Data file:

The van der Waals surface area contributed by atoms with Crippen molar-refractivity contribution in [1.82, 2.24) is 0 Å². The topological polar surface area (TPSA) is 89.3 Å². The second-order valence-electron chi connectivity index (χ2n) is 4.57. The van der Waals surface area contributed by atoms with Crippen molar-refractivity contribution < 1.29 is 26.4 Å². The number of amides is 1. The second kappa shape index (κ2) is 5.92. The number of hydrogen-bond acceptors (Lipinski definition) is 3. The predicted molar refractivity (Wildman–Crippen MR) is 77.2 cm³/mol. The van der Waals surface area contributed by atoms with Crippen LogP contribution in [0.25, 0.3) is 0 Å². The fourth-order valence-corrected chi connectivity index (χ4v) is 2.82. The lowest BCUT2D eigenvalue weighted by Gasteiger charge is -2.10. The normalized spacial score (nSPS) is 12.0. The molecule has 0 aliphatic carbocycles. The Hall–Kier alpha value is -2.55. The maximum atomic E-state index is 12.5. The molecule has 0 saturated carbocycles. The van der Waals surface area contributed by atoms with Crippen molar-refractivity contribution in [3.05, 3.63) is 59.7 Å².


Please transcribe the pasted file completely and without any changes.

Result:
The van der Waals surface area contributed by atoms with Crippen molar-refractivity contribution in [1.82, 2.24) is 0 Å². The topological polar surface area (TPSA) is 89.3 Å². The second-order valence-electron chi connectivity index (χ2n) is 4.57. The van der Waals surface area contributed by atoms with Crippen molar-refractivity contribution < 1.29 is 26.4 Å². The number of amides is 1. The second kappa shape index (κ2) is 5.92. The number of hydrogen-bond acceptors (Lipinski definition) is 3. The predicted molar refractivity (Wildman–Crippen MR) is 77.2 cm³/mol. The van der Waals surface area contributed by atoms with Crippen LogP contribution in [0.25, 0.3) is 0 Å². The fourth-order valence-corrected chi connectivity index (χ4v) is 2.82. The lowest BCUT2D eigenvalue weighted by Gasteiger charge is -2.10. The normalized spacial score (nSPS) is 12.0. The molecule has 0 aliphatic carbocycles. The Hall–Kier alpha value is -2.55. The maximum atomic E-state index is 12.5. The molecule has 0 saturated carbocycles. The van der Waals surface area contributed by atoms with Crippen molar-refractivity contribution in [3.05, 3.63) is 59.7 Å².